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Global Asia Speaker Series

Passport Entanglements: Protection, Care, and Precarious Migration


Dr. Nicole Constable, Professor of Anthropology (University of Pittsburgh)

Thursday, September 7, 2023  |  3:30 PM CT

The Forum, Marvin Hall


In this talk, which builds on thirty years of research in Hong Kong among women migrant workers from Indonesia and the Philippines, anthropologist Nicole Constable discusses her latest book: Passport Entanglements: Protection, Care, and Precarious Migrations. She describes how she became fascinated by the “real but fake” (aspal or asli tapi palsu) passports held by many Indonesian migrant workers, and how the problems they created led her to explore their origins of and the larger entanglements of passports and other types of documentation in relation to the labor migration industry.  


Focusing on the politics and inequalities embedded in passports, Constable criticizes many common binaries in social science and migration studies, including: state and society, researcher and researched, migrant and citizen, care and control; she argues that these and other binaries are in fact entangled in the production and practice of “real but fake” (aspalalsu) passports and identity documents. Overall, Constable argues that biometric technologies and surveillance – often assumed to offer greater protection, accuracy, and security -- can in practice produce new vulnerabilities, reproduce old ones, and reinforce violent structures on already vulnerable women. Constable illustrates this point by showing how and why Indonesian migrant workers had aspal passports in the first place, and how the wider state, migratory, and labor industry structures created the risk of debt bondage, imprisonment, and deportation.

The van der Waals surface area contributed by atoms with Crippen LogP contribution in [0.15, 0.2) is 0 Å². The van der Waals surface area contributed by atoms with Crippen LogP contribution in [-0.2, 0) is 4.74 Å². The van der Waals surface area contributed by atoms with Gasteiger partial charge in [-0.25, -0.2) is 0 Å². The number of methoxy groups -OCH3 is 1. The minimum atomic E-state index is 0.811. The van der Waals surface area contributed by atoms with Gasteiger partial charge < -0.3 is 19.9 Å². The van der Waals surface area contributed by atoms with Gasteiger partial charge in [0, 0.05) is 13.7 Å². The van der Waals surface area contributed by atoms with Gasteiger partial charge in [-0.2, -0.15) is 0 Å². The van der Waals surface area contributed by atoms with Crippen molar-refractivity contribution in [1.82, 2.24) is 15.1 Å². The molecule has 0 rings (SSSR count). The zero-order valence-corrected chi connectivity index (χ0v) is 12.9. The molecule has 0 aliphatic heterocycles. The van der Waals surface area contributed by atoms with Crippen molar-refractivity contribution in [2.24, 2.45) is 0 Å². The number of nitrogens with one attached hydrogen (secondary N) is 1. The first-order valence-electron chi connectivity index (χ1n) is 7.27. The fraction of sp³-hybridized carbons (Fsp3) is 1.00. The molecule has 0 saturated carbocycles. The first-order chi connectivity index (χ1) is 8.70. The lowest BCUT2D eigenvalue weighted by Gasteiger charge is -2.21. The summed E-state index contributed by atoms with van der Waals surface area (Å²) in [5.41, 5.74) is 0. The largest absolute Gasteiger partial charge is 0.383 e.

Nicole Constable is a sociocultural anthropologist whose primary research focus is gendered migration in and from Asia. She is also very interested in different modes of ethnographic and anthropological writing.  Her main geographical research areas are Hong Kong, China, the Philippines, Indonesia and Singapore. Her topical interests include migration and mobilities; intimate labor; gender and sexuality; and precarious citizenship and the state.


She is former Associate Dean of Graduate Studies and Research in the Dietrich School of Arts and Sciences, and former Director of the Asian Studies Center at the University of Pittsburgh. She was also the J Y Pillay Global-Asia Professor of Social Sciences at Yale-NUS College in Singapore.


Sponsored by the KU Center for East Asia Studies

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